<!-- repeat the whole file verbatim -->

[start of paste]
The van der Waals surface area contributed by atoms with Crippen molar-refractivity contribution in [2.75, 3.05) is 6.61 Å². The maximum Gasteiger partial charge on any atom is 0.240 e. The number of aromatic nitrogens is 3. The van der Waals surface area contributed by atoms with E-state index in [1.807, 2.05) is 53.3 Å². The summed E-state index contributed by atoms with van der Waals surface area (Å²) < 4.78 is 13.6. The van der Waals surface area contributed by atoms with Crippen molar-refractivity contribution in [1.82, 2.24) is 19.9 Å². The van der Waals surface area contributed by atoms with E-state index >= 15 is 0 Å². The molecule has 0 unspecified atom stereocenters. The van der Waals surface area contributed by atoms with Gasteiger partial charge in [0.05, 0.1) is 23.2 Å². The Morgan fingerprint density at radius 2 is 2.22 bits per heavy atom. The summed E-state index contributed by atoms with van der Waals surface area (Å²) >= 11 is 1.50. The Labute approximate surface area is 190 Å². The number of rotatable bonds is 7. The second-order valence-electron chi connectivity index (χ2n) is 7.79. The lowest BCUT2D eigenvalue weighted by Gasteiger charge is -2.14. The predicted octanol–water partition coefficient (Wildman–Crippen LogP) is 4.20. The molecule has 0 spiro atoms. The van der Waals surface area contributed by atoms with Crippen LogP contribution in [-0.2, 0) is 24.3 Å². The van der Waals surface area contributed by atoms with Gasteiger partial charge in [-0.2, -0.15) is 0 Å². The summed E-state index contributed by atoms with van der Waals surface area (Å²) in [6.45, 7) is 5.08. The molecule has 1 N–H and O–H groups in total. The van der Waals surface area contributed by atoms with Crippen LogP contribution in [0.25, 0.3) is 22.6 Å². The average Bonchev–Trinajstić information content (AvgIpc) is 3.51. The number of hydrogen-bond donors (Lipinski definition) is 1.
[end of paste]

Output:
The van der Waals surface area contributed by atoms with Crippen molar-refractivity contribution in [2.75, 3.05) is 6.61 Å². The maximum Gasteiger partial charge on any atom is 0.240 e. The number of aromatic nitrogens is 3. The van der Waals surface area contributed by atoms with E-state index in [1.807, 2.05) is 53.3 Å². The summed E-state index contributed by atoms with van der Waals surface area (Å²) < 4.78 is 13.6. The van der Waals surface area contributed by atoms with Crippen molar-refractivity contribution in [1.82, 2.24) is 19.9 Å². The van der Waals surface area contributed by atoms with E-state index >= 15 is 0 Å². The molecule has 0 unspecified atom stereocenters. The van der Waals surface area contributed by atoms with Gasteiger partial charge in [0.05, 0.1) is 23.2 Å². The Morgan fingerprint density at radius 2 is 2.22 bits per heavy atom. The summed E-state index contributed by atoms with van der Waals surface area (Å²) >= 11 is 1.50. The Labute approximate surface area is 190 Å². The number of rotatable bonds is 7. The second-order valence-electron chi connectivity index (χ2n) is 7.79. The lowest BCUT2D eigenvalue weighted by Gasteiger charge is -2.14. The predicted octanol–water partition coefficient (Wildman–Crippen LogP) is 4.20. The molecule has 0 spiro atoms. The van der Waals surface area contributed by atoms with Crippen LogP contribution in [-0.2, 0) is 24.3 Å². The van der Waals surface area contributed by atoms with Gasteiger partial charge in [-0.2, -0.15) is 0 Å². The summed E-state index contributed by atoms with van der Waals surface area (Å²) in [6.45, 7) is 5.08. The molecule has 1 N–H and O–H groups in total. The van der Waals surface area contributed by atoms with Crippen LogP contribution in [0.25, 0.3) is 22.6 Å². The average Bonchev–Trinajstić information content (AvgIpc) is 3.51. The number of hydrogen-bond donors (Lipinski definition) is 1.